Lookup NU author(s): Dr Simon Woodman,
Dr Hugo Hiden,
Professor Paul Watson
This is the authors' accepted manuscript of a conference proceedings (inc. abstract) that has been published in its final definitive form by ACM, 2015.
For re-use rights please refer to the publisher's terms and conditions.
The storage and retrieval of provenance is a critical piece of functionality for many data processing systems. There are numerous cases where, in order to satisfy regulatory requirements (such as drug development and medical data processing), accurately reproduce results (scientific research) or to maintain financial transparency (for example to meet Sarbanes Oxley regulations in the US), a full and accurate provenance trace is vital.Whilst it is always possible to meet these requirements by storing every piece of intermediate data generated by a sequence of calculations, the costs associated with retaining data that may have a low probability of future retrieval is significant. There is, however, an opportunity for a reduction in the cost of storage by opting not to store certain intermediate results that can be regenerated given a knowledge of the processing code and input data that generated them.This paper presents a approach which is able, via a collection of past performance and provenance data, to make decisions based on the underlying storage and computation costs as to which intermediate data to retain and which to regenerate on demand.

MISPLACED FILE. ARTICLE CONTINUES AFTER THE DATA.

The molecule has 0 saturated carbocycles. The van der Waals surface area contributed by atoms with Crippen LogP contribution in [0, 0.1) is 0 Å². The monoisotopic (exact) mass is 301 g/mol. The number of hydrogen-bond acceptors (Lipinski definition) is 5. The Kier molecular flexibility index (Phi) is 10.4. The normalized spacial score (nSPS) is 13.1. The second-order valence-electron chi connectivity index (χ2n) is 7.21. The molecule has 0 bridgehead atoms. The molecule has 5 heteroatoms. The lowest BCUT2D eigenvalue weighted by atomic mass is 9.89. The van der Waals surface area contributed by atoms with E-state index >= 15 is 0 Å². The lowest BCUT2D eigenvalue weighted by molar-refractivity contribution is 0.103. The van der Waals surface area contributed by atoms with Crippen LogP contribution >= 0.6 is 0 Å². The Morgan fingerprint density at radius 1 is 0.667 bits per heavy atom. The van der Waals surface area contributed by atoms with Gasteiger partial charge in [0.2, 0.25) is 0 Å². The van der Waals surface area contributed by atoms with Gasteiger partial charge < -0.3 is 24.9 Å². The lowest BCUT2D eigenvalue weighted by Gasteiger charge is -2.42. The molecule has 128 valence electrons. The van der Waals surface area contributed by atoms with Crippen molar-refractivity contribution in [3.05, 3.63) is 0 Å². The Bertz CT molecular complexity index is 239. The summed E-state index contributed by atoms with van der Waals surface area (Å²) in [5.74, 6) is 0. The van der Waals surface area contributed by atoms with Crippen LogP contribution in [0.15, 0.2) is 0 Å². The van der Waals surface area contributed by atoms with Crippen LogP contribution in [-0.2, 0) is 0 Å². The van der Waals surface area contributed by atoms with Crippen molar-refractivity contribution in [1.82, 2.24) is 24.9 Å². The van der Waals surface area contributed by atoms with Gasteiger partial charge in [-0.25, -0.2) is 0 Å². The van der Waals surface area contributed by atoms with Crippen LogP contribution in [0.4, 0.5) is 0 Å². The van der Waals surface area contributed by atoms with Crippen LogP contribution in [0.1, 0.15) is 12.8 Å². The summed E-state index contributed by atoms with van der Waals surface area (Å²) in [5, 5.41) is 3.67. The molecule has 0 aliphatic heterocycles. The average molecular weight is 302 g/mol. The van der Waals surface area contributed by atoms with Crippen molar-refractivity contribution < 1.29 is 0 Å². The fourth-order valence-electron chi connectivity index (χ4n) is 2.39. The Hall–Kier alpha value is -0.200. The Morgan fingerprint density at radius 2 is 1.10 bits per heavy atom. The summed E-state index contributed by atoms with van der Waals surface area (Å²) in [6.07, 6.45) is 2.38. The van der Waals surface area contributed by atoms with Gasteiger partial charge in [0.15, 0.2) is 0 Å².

Author(s): Woodman S, Hiden H, Watson P
Publication type: Conference Proceedings (inc. Abstract)
Publication status: Published
Conference Name: WORKS '15 Proceedings of the 10th Workshop on Workflows in Support of Large-Scale Science
Year of Conference: 2015
Print publication date: 15/11/2015
Date deposited: 16/12/2015
Library holdings: Search Newcastle University Library for this item